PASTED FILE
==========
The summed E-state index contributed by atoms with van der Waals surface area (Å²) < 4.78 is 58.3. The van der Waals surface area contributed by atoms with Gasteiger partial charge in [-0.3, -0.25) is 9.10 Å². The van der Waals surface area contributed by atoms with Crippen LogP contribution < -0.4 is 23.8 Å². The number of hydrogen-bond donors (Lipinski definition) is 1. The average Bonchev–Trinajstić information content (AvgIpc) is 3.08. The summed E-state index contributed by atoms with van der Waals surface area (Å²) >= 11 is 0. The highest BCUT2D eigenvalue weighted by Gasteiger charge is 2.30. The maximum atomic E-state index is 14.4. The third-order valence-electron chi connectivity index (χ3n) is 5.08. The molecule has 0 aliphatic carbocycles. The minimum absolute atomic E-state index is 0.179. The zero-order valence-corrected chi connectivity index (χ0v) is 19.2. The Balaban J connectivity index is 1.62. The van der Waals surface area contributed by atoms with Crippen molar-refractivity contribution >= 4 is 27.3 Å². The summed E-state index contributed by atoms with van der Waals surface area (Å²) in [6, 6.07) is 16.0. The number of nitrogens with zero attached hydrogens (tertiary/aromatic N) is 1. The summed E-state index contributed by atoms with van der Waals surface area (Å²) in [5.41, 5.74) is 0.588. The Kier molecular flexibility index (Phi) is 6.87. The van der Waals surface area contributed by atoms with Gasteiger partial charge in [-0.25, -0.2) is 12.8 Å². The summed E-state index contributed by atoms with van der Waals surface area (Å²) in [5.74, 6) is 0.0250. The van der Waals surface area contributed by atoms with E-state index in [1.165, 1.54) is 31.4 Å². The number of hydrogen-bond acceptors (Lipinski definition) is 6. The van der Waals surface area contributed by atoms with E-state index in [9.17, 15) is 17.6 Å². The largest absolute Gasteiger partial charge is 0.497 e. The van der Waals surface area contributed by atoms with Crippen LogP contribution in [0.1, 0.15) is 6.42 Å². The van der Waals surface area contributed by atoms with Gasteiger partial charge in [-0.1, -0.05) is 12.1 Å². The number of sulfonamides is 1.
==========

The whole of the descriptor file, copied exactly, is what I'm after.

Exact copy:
The summed E-state index contributed by atoms with van der Waals surface area (Å²) < 4.78 is 58.3. The van der Waals surface area contributed by atoms with Gasteiger partial charge in [-0.3, -0.25) is 9.10 Å². The van der Waals surface area contributed by atoms with Crippen LogP contribution < -0.4 is 23.8 Å². The number of hydrogen-bond donors (Lipinski definition) is 1. The average Bonchev–Trinajstić information content (AvgIpc) is 3.08. The summed E-state index contributed by atoms with van der Waals surface area (Å²) >= 11 is 0. The highest BCUT2D eigenvalue weighted by Gasteiger charge is 2.30. The maximum atomic E-state index is 14.4. The third-order valence-electron chi connectivity index (χ3n) is 5.08. The molecule has 0 aliphatic carbocycles. The minimum absolute atomic E-state index is 0.179. The zero-order valence-corrected chi connectivity index (χ0v) is 19.2. The Balaban J connectivity index is 1.62. The van der Waals surface area contributed by atoms with Crippen molar-refractivity contribution >= 4 is 27.3 Å². The summed E-state index contributed by atoms with van der Waals surface area (Å²) in [6, 6.07) is 16.0. The number of nitrogens with zero attached hydrogens (tertiary/aromatic N) is 1. The summed E-state index contributed by atoms with van der Waals surface area (Å²) in [5.41, 5.74) is 0.588. The Kier molecular flexibility index (Phi) is 6.87. The van der Waals surface area contributed by atoms with Gasteiger partial charge in [-0.25, -0.2) is 12.8 Å². The summed E-state index contributed by atoms with van der Waals surface area (Å²) in [5.74, 6) is 0.0250. The van der Waals surface area contributed by atoms with E-state index in [1.165, 1.54) is 31.4 Å². The number of hydrogen-bond acceptors (Lipinski definition) is 6. The van der Waals surface area contributed by atoms with E-state index in [9.17, 15) is 17.6 Å². The largest absolute Gasteiger partial charge is 0.497 e. The van der Waals surface area contributed by atoms with Crippen LogP contribution in [0.1, 0.15) is 6.42 Å². The van der Waals surface area contributed by atoms with Gasteiger partial charge in [-0.1, -0.05) is 12.1 Å². The number of sulfonamides is 1.